The Culture

Photos of East Austin, Before the Boom

John Langmore appeared at the 2019 Texas Book Festival. Read more from our collection covering the festival's authors here.

For four years, beginning in 2006, Austin photographer John Langmore trained his camera on a moving target: the city’s quickly gentrifying East Side, long home to much of Austin’s African American and Latino populations. But as the city’s economy boomed in recent years, new arrivals, many of them white professionals, began moving in, looking to live near the city’s vibrant downtown. 

In many ways, this was a positive development. Derelict lots were cleaned up and put to good use. Longtime homeowners sold their houses and made a windfall. Some veteran merchants prospered as new money flowed in. But as Langmore’s Fault Lines: Portraits of East Austin (Maverick Books / Trinity University Press) makes clear, there have been profound costs as well: two communities bound by the thick, multigenerational ties of family and tradition are in danger of coming apart. “There was a rich sense of community in East Austin, a real ‘it takes a village’ approach to raising the younger generation,” resident Johnny Limón writes in an essay included in the book. Much of that has disappeared.

Langmore focuses on those old ways, rather than on the conflict between old and new. The East Austin portrayed here is a place of street fiestas, barbershop gossip, and Sunday-morning church services, not brewpubs, fancy coffee shops, and limestone-and-brushed-nickel apartment complexes. It’s a snapshot of a place that, Langmore writes, “time will render unrecognizable to future generations.”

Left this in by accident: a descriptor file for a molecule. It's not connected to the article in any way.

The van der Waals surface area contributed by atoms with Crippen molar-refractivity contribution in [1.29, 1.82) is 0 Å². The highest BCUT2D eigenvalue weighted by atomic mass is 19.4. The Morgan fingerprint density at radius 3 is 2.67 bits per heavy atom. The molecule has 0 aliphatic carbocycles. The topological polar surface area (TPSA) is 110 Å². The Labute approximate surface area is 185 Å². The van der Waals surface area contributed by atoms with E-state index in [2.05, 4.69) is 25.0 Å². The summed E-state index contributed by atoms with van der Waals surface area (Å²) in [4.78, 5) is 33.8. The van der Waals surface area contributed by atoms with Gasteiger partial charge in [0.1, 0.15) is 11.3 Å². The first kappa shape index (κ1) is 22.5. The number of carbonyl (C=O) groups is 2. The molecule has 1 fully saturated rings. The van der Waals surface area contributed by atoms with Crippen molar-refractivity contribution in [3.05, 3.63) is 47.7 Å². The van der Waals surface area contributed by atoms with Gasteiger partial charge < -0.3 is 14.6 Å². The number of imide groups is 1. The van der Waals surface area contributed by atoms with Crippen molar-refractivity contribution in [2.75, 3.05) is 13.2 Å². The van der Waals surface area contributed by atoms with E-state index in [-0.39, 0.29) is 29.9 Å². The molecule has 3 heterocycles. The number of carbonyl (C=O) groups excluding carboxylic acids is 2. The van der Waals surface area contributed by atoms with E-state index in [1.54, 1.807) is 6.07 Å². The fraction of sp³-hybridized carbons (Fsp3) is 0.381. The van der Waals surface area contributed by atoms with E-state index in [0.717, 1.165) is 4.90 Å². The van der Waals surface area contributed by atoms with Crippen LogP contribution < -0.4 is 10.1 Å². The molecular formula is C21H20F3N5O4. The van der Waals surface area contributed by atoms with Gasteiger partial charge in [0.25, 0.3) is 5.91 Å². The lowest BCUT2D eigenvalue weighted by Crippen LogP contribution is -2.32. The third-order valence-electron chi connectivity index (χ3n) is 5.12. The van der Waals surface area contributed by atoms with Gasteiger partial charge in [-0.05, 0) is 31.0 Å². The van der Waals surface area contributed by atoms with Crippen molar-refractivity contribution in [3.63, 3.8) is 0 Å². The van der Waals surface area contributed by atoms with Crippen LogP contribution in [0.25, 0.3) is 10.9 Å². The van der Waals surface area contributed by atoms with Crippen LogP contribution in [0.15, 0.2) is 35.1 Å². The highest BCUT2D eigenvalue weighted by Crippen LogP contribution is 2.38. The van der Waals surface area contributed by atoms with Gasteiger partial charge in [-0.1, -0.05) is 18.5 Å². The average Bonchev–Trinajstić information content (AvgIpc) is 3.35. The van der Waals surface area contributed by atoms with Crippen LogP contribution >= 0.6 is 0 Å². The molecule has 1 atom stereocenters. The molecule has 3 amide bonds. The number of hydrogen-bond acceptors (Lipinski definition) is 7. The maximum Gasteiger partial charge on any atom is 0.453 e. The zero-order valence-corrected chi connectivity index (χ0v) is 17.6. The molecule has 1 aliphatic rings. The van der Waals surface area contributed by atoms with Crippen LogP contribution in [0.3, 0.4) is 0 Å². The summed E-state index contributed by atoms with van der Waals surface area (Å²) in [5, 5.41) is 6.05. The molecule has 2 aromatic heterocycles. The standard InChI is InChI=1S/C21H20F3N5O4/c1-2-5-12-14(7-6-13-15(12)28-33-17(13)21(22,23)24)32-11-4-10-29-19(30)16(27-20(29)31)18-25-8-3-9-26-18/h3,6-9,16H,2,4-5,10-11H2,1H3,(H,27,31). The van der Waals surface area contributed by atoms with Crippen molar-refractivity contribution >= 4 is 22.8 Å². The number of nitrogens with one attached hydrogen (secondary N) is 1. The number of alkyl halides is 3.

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Tags: Books, East Austin, John Langmore, Texas Book Festival

Comments

  • I left Austin in 2008, this is still how I remember it in my mind. It shocks me driving through the East Side now how much it’s changed.

  • Benito Deepfried

    I haven’t been to Austin in 20 years. Not sure I’d like it given my memories are from when I was a student at UT during the 70’s. Only time I drove through East Austin was to drive to my hometown of Houston.

  • KathyfromAustin

    I don’t recognize Austin much anymore. I’ve lived here for 25+ years. East Austin was sadly the first to go. Yet it’s a city-wide problem.

    We built our home 25 years ago. Raised our children in this home, hosted every holiday known to man attended by family throughout the state. My home is paid for. I worked until we paid it off in full when my children were in elementary school.
    But my taxes now exceed the original mortgage payment. So we’re moving—along with most of my neighbors—and it sold the day before listing. Yesterday.

    I hope the Californian loves this home as much as we did!

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